5 College Application Strategies for Students with Poor Grades

GPA Isn’t Everything

Students don’t fall victim to the numbers, your added value to a college campus is more than just a reflection of your academic record. Build your academic portfolio both in school and out. There is no checklist for the perfect college student. Don’t let your grades define who you are and what you can bring to the table. Everyone has a unique background but your willingness to get an education must be greater than your desire to settle for less.

 

1.      It’s WHO you know, not WHAT you know – Establish connections with alumni and college representatives from your prospective university. These connections could provide a recommendation that will outweigh your academic record in the decision-making process. Building relationships gives you allies who can vouch for you and offer admission counselors further insight on your potential as a student at their university.

2.      Write a Statement to Admission Counselors – If your grades are not an adequate reflection of your capabilities as a student voice your analytical and critical thinking abilities through the personal statement. Be creative and highlight a significant moment in your life that contributed to your overall development as an individual. Or use the additional information section on the application to submit a brief statement (no more than 250 words) discussing any extraneous circumstances that contributed to your academic mishaps.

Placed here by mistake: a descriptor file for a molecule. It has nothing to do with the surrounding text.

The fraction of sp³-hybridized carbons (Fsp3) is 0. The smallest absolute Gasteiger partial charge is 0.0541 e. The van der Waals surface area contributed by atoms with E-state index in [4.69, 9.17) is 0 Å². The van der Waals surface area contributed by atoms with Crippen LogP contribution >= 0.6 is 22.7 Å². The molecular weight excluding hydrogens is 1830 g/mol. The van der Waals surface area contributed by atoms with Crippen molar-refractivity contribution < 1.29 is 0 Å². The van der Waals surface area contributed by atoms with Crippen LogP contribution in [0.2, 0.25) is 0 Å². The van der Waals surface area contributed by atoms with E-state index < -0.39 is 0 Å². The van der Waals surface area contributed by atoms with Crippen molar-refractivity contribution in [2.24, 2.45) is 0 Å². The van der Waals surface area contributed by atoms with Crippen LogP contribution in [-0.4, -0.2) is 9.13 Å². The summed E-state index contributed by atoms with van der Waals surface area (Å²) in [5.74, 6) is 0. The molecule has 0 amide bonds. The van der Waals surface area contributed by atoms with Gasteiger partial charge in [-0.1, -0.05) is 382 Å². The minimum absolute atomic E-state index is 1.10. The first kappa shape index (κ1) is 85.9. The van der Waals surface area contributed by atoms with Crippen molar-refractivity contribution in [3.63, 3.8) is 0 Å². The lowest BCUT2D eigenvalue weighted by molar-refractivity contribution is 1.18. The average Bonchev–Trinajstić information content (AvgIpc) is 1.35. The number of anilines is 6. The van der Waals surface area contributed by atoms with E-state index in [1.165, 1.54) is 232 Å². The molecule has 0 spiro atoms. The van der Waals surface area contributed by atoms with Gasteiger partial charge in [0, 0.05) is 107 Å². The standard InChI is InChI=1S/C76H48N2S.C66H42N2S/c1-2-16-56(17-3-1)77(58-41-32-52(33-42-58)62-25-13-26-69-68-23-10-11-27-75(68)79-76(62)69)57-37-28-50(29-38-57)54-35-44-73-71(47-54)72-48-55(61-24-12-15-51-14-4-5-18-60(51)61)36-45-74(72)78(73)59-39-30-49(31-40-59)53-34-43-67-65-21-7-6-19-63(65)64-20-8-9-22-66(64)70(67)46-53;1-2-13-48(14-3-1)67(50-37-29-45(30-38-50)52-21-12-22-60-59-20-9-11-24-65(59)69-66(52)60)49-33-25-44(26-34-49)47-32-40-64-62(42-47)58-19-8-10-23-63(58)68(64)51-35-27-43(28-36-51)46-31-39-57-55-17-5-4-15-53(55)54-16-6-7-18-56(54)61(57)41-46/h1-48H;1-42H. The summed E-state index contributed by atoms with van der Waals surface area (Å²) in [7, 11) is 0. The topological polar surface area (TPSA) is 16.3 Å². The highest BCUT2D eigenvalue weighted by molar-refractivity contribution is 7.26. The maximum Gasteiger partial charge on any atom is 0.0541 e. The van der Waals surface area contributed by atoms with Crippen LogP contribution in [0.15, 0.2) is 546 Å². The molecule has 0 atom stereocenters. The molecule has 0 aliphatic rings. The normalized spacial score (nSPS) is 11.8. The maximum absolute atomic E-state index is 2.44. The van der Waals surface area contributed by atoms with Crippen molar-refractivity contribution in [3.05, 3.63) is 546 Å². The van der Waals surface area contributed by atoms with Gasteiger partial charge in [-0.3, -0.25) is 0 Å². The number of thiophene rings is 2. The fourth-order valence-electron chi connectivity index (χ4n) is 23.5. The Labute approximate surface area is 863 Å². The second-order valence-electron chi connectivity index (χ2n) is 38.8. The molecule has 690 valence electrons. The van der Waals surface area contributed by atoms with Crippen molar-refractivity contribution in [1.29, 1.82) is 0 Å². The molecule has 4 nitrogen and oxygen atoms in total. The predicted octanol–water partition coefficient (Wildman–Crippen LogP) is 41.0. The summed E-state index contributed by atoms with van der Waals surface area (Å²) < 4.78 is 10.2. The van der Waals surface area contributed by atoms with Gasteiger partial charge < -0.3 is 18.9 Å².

3.      Gap Year – Maybe you need a break from traditional classroom studies to recharge and decompress. During this time travel, shadow professionals in your aspiring field or conduct a research or community service project. You might discover a hidden passion that will give you experiences and skills to report back to admission counselors showcasing your net worth as a student.

4.      Highlight Achievements – Do you have any published articles or were you recognized for any awards or do you hold a leadership position? Admission counselors want to know your desire to excel and what motivates you. Recognition as a student shows that you earn the respect of your peers and others recognize the value you bring. Colleges will be more impressed with students who demonstrate a definite interest and commitment towards a specific goal than those with just perfect transcripts.

5.      Start at a Two-Year Program – Enroll in a community college. Upon completion, you can transfer to a four-year school to obtain your undergraduate degree. Remember, it's not how you start; it's how you finish the race.

Students, you are more than your grades. Even if you are not the most book savvy you still have options so don’t let a few misleading grades turn you away from pursuing higher education.